Archive for the ‘Prefixes’ Category

A couple days ago I just finished teaching my Syllables: Fact and Fiction LEXinar. And in a few days I will finish up another round of the Zero Allophone LEXinar. Scholars who have taken those classes understand more deeply each day why the syllabaloney of phonics has gone bad.

I recently engaged in some commentary on the blog of Dr. Tim Shanahan, a longtime proponent of phonics who appears to be unable to understand two key truths: (1) studying the language accurately is not just ‘doing morphology,’ and (2) pedagogical research is not the only research in the world.

One of Shanahan’s acolytes, Jo-Anne Gross, owner of a phonics company called Remediation Plus, demonstrated impressive tenacity in her misapprehensions, like that */c/ is the first phoneme in cat. Oh my. While repeatedly telling me that I’m wrong by citing actually wrong people like Reid Lyon and Louisa Moats, Jo-Anne also offers readers this stinky piece of linguistic charcuterie: “a short vowel in the word tennis and muffin requires the doubling-those are rules predicated on surrounding sounds-poodle-puddle-apple-rifle,they are not ‘sound’ driven.”

I’ve offered Jo-Anne and Harriet free Syllables LEXinars with me. So far the only sound I hear is crickets. Crickets chirping is, by the way, a sound, but it’s not a flipping phoneme. It’s not even phonological. So please stop referring to phonology as “sounds.”

So today I asked Jo-Anne and Tim (who has just stopped responding to me since I told him to stop sending me private emails assuming my age and experience and scolding me for being the scholar that I am) and Harriet, “So how does phonics explain such contrasts as tennis-menace, bobbin-robin, rabbit-habit, hammer-camel, finish-Finnish, polish-Polish, and the like?”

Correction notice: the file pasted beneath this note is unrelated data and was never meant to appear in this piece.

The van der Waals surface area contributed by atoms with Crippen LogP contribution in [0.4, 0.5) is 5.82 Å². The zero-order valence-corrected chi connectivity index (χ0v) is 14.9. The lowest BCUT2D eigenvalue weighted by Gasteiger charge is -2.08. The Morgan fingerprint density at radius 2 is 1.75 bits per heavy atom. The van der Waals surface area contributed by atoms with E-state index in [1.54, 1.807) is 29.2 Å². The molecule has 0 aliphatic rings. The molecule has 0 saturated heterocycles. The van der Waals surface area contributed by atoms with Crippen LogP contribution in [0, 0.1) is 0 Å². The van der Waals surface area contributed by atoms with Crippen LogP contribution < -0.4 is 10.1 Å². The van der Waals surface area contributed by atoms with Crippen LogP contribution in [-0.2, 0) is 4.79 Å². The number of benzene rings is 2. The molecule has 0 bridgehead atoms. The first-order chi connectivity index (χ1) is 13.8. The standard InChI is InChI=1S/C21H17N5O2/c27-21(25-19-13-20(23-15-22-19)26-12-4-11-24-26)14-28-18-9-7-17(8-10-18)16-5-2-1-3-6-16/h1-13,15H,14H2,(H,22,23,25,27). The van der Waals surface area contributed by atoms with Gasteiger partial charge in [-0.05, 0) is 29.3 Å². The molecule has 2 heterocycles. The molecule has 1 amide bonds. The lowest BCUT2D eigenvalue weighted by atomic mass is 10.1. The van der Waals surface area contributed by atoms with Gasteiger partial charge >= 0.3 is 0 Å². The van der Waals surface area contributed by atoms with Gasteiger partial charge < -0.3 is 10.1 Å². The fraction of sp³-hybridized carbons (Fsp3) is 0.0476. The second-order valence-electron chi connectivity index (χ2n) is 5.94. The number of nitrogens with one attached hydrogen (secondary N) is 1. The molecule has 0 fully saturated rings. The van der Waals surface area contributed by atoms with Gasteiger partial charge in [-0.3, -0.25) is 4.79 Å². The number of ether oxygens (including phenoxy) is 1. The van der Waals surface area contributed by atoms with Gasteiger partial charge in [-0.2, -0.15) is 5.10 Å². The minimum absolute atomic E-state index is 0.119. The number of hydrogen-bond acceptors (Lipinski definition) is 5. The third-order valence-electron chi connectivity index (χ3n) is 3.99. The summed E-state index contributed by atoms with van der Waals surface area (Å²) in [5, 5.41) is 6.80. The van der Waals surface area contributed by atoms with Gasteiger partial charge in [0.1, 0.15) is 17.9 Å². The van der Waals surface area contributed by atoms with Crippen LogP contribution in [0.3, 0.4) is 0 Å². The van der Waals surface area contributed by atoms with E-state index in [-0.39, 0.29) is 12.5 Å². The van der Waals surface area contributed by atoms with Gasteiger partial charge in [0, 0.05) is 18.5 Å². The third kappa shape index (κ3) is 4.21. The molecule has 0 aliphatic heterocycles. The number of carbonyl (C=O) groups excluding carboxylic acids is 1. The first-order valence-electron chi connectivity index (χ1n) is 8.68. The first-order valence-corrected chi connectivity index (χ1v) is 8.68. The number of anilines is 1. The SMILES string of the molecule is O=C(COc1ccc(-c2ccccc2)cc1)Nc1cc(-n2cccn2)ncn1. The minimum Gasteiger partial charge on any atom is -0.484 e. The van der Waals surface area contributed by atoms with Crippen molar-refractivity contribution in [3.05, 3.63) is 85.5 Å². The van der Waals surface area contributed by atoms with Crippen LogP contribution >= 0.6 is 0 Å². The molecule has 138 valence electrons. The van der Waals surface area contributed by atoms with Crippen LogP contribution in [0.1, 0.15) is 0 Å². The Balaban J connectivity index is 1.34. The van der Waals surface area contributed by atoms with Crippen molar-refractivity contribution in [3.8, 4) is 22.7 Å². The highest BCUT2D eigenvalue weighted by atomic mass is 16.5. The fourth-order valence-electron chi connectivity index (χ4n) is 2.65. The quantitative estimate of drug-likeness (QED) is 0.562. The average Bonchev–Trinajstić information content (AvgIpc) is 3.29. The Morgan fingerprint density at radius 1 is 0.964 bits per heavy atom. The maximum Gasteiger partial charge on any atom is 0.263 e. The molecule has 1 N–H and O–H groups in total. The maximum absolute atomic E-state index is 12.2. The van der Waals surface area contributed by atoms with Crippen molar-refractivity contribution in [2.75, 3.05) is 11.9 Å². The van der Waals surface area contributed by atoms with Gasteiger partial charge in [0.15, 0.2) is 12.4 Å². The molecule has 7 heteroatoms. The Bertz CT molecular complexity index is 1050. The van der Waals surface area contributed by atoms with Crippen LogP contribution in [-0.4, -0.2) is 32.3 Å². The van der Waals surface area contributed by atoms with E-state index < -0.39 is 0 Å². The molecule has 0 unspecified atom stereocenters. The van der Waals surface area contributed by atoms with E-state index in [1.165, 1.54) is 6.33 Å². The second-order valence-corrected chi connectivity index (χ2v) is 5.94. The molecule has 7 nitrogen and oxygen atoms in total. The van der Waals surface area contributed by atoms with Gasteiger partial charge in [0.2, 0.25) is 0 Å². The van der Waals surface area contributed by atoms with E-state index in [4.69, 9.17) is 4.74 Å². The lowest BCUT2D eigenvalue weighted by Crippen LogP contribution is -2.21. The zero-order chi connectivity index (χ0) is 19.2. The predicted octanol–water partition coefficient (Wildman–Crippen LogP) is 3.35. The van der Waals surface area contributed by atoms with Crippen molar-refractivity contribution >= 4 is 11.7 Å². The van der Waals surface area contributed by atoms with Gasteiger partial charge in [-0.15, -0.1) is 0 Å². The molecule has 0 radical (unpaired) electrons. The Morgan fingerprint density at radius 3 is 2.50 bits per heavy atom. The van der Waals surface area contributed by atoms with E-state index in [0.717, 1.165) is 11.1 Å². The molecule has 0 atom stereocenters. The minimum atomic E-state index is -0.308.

In this post, then, I will offer you what I wrote on the blog, and interspersed you will find the really beautiful, coherent understanding that real language study offers us.

I just studied finish-Finnish and polish-Polish with a 6th grader. I also studied why ‘love’ isn’t spelled with a ‘u’ with her 2nd grade sister. Same with do, to, and who. They’re both dyslexic. Tell me again about beginning readers?

Although they are proper adjectives, Finnish and Polish have totally coherent structures; we can see their free base elements in Fin, Finland, and Pole (but not in the blend Poland). Finish and polish both have base elements with single, final <e>s: <fine + ish>, <pole + ish> — we see that latter bound base also in polite. My fantastic 6th grader and I also investigated that <ish> suffix, which we also found in establish, embellish, and punish — it is a suffix formed from the <iss(e)> verbal stem suffix in French: etablissement, embellissezpunissons.

But perhaps she would’ve preferred to divide words into syllables on a list, eh?

As for to, do, who, and love, any real spelling scholar knows that when you can’t use a <u>, you use an <o>. And they know why you can’t use a <u> in those words. And so does my 2nd grader. Why? Because I showed her. And you know what? It totally mattered to her, even though Dr. Shanahan likes to speculate that facts don’t matter to 7-year-olds.

Tell me again about the “six syllable rules.” Do you mean like how you have children “count back 3” for words like table, ruffle, and the like? So instead of showing children the FACT that the ‘le’ is often a suffix — spark+le, hand+le, circ+le (compare circ+us) — but not always. Sometimes it’s a vestigial suffix, something I’ve been known to call a ‘footprint’ with my students. The ‘le’ in bumble and gamble and spindle can no longer be analyzed, but we can still see how they were historically built from boom + le and game + le and spin + le.